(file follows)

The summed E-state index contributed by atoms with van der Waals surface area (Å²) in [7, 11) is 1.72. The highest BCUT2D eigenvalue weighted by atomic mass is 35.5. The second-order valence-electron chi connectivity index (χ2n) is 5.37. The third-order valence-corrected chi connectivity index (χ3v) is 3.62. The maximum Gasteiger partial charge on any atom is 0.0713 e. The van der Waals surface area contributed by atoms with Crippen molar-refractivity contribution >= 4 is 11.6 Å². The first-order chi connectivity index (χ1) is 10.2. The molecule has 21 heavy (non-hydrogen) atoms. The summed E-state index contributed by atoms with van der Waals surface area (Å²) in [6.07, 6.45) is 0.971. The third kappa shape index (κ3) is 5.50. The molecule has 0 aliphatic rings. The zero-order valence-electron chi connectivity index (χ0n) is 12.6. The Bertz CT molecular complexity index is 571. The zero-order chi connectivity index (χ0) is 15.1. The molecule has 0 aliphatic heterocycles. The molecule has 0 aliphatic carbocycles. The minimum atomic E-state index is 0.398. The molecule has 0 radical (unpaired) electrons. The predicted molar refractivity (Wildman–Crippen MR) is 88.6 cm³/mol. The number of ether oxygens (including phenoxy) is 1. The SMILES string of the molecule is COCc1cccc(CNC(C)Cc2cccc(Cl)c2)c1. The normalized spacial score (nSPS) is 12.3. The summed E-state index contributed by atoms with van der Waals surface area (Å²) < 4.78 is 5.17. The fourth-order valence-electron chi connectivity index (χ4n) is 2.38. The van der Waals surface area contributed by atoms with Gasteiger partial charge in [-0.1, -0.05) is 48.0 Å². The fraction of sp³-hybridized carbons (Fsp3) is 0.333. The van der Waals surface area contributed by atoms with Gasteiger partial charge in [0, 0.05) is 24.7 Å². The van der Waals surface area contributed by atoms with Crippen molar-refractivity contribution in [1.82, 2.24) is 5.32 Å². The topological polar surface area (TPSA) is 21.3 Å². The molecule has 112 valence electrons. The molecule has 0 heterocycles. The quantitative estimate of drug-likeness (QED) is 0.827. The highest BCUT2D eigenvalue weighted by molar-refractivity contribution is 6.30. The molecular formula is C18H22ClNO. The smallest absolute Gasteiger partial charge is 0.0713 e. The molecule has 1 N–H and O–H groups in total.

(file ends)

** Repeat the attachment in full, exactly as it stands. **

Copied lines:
The summed E-state index contributed by atoms with van der Waals surface area (Å²) in [7, 11) is 1.72. The highest BCUT2D eigenvalue weighted by atomic mass is 35.5. The second-order valence-electron chi connectivity index (χ2n) is 5.37. The third-order valence-corrected chi connectivity index (χ3v) is 3.62. The maximum Gasteiger partial charge on any atom is 0.0713 e. The van der Waals surface area contributed by atoms with Crippen molar-refractivity contribution >= 4 is 11.6 Å². The first-order chi connectivity index (χ1) is 10.2. The molecule has 21 heavy (non-hydrogen) atoms. The summed E-state index contributed by atoms with van der Waals surface area (Å²) in [6.07, 6.45) is 0.971. The third kappa shape index (κ3) is 5.50. The molecule has 0 aliphatic rings. The zero-order valence-electron chi connectivity index (χ0n) is 12.6. The Bertz CT molecular complexity index is 571. The zero-order chi connectivity index (χ0) is 15.1. The molecule has 0 aliphatic heterocycles. The molecule has 0 aliphatic carbocycles. The minimum atomic E-state index is 0.398. The molecule has 0 radical (unpaired) electrons. The predicted molar refractivity (Wildman–Crippen MR) is 88.6 cm³/mol. The number of ether oxygens (including phenoxy) is 1. The SMILES string of the molecule is COCc1cccc(CNC(C)Cc2cccc(Cl)c2)c1. The normalized spacial score (nSPS) is 12.3. The summed E-state index contributed by atoms with van der Waals surface area (Å²) < 4.78 is 5.17. The fourth-order valence-electron chi connectivity index (χ4n) is 2.38. The van der Waals surface area contributed by atoms with Gasteiger partial charge in [-0.1, -0.05) is 48.0 Å². The fraction of sp³-hybridized carbons (Fsp3) is 0.333. The van der Waals surface area contributed by atoms with Gasteiger partial charge in [0, 0.05) is 24.7 Å². The van der Waals surface area contributed by atoms with Crippen molar-refractivity contribution in [1.82, 2.24) is 5.32 Å². The topological polar surface area (TPSA) is 21.3 Å². The molecule has 112 valence electrons. The molecule has 0 heterocycles. The quantitative estimate of drug-likeness (QED) is 0.827. The highest BCUT2D eigenvalue weighted by molar-refractivity contribution is 6.30. The molecular formula is C18H22ClNO. The smallest absolute Gasteiger partial charge is 0.0713 e. The molecule has 1 N–H and O–H groups in total.